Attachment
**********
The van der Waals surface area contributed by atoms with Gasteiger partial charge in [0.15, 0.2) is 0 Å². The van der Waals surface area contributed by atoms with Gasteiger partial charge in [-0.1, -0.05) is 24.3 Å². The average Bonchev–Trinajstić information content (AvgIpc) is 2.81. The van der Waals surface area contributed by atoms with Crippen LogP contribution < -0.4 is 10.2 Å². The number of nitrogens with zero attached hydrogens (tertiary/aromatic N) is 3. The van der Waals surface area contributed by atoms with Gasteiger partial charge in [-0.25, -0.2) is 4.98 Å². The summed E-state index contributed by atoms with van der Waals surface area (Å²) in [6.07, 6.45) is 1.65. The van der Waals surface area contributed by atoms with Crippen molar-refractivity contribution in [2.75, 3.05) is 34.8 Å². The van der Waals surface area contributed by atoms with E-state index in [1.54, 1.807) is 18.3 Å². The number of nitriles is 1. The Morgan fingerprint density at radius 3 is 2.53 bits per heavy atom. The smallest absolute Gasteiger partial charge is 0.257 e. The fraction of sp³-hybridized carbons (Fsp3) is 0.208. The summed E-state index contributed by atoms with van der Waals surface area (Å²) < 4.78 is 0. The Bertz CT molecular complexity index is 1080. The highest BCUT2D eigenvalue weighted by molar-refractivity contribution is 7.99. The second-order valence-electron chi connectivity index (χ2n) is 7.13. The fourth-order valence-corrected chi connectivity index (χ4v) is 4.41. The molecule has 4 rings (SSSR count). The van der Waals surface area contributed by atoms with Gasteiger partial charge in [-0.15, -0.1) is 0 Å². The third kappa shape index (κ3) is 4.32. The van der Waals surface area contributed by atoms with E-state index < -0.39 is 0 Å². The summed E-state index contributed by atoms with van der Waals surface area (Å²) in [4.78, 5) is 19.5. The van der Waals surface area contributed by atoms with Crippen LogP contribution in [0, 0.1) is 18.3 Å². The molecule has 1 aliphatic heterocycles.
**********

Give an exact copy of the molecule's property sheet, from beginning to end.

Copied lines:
The van der Waals surface area contributed by atoms with Gasteiger partial charge in [0.15, 0.2) is 0 Å². The van der Waals surface area contributed by atoms with Gasteiger partial charge in [-0.1, -0.05) is 24.3 Å². The average Bonchev–Trinajstić information content (AvgIpc) is 2.81. The van der Waals surface area contributed by atoms with Crippen LogP contribution < -0.4 is 10.2 Å². The number of nitrogens with zero attached hydrogens (tertiary/aromatic N) is 3. The van der Waals surface area contributed by atoms with Gasteiger partial charge in [-0.25, -0.2) is 4.98 Å². The summed E-state index contributed by atoms with van der Waals surface area (Å²) in [6.07, 6.45) is 1.65. The van der Waals surface area contributed by atoms with Crippen molar-refractivity contribution in [2.75, 3.05) is 34.8 Å². The van der Waals surface area contributed by atoms with E-state index in [1.54, 1.807) is 18.3 Å². The number of nitriles is 1. The Morgan fingerprint density at radius 3 is 2.53 bits per heavy atom. The smallest absolute Gasteiger partial charge is 0.257 e. The fraction of sp³-hybridized carbons (Fsp3) is 0.208. The summed E-state index contributed by atoms with van der Waals surface area (Å²) < 4.78 is 0. The Bertz CT molecular complexity index is 1080. The highest BCUT2D eigenvalue weighted by molar-refractivity contribution is 7.99. The second-order valence-electron chi connectivity index (χ2n) is 7.13. The fourth-order valence-corrected chi connectivity index (χ4v) is 4.41. The molecule has 4 rings (SSSR count). The van der Waals surface area contributed by atoms with Gasteiger partial charge in [-0.15, -0.1) is 0 Å². The third kappa shape index (κ3) is 4.32. The van der Waals surface area contributed by atoms with E-state index < -0.39 is 0 Å². The summed E-state index contributed by atoms with van der Waals surface area (Å²) in [4.78, 5) is 19.5. The van der Waals surface area contributed by atoms with Crippen LogP contribution in [0, 0.1) is 18.3 Å². The molecule has 1 aliphatic heterocycles.